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Inside Hedge Funds


The function of controlling risk over long periods of time is the single most important variable in running a successful hedge fund.


A hedge fund should be a vehicle funded by investors and partners (that are clear as to the expected risks incurred by the fund) that trades the correlation of one asset against another (one stock against another, one bond against another) in an attempt to extract "value" from the spread between the two (or three, or four, or thousands).

  • A fundamental long/short equity hedge fund will buy Proctor & Gamble (PG) stock and sell the equivalent dollar amount (probably beta adjusted) of SPX (through futures or ETF) against it thinking PG stock price will outperform the market by a great deal over a long period of time. Their reasoning is PG is a well run company with stable cash flow and great product research and introduction. They will also sell J. C. Penney (JCP) stock short and buy SPX thinking JCP stock price will under-perform the market by a great deal over a long period of time. They will do this with many stocks.

  • A statistical arbitrage long/short equity hedge fund will sell Ford (F) stock against General Motors (GM) stock thinking F stock price has statistically outperformed GM stock price by a small amount and it should revert back to the mean of the range that the two trade against each other. They will do this over and over again taking small profits on small range moves between many highly correlated stocks.

  • A credit hedge fund will sell short General Motors bonds and buy treasury bonds thinking GM's balance sheet will worsen causing their credit costs to rise (bond price will drop) relative to overall market interest rates.

The more "uncorrelated" those spreads can become (there is more potential for the price of Proctor & Gamble's stock to move away from General Motors' stock price than there is for the price of Newmont Mining's (NEM) stock from the price of gold), the more risk in the hedge fund.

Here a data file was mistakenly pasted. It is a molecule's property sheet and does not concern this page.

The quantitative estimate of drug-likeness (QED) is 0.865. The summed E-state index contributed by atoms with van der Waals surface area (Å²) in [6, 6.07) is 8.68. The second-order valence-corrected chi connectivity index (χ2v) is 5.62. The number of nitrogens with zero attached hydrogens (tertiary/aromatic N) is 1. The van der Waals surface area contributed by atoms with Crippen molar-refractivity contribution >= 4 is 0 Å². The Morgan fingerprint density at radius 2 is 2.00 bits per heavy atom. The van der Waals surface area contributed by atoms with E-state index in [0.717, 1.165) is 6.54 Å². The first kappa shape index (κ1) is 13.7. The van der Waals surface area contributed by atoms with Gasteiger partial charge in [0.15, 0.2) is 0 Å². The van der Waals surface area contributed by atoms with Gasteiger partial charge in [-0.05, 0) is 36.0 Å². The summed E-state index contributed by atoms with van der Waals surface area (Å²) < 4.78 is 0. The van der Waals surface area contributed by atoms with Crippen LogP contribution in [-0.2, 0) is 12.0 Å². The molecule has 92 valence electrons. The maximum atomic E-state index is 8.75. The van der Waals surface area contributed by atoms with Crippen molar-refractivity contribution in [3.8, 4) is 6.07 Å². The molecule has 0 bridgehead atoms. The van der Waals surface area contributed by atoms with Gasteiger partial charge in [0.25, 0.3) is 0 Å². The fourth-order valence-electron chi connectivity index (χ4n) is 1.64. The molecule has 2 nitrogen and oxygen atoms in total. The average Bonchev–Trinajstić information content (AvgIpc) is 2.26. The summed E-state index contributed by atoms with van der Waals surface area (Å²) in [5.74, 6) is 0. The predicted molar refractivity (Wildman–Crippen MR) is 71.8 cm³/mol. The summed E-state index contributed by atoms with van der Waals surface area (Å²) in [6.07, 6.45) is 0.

A hedge fund will borrow money (leverage) to increase the return on those spreads. In general, the more money they borrow, the more risk in the hedge fund. The amount of leverage must be a function of the level of correlation risk between the assets traded: the more volatile (or potentially volatile) the correlation, the less leverage that should be applied.

Because a hedge fund employs leverage (it can lose more than the investors put in) it is essential that it controls risk. Risk is potential loss and this must be calculated both on a total basis and an individual security basis. As you should see, the total risk is a function of how much leverage is used and the correlation between the individual risks incurred by each security: the more the actual correlation between assets behaves like the expected correlation, the lower the risk.

The function of controlling risk over long periods of time is the single most important variable in running a successful hedge fund. Funds that incur too much equity risk, such as private equity funds or even some long short funds, are not really hedge funds and should not be using leverage since the directional risks are great. These funds require a longer time horizon.

Similarly, risk control necessitates controlling concentration risk (as a percentage of assets) and mitigating different types of risk (like interest rate and currency risks) if the fund does not specifically target these risks.

Another important variable is being opportunistic. A hedge fund that enters into trades where spreads are not above fair value (however that is determined) is not trading alpha. Many hedge funds that promise a "target" return find themselves increasing leverage where there is no opportunity in an attempt to make that return. This skews the risk for reward unfavorably and will eventually cause negative returns.

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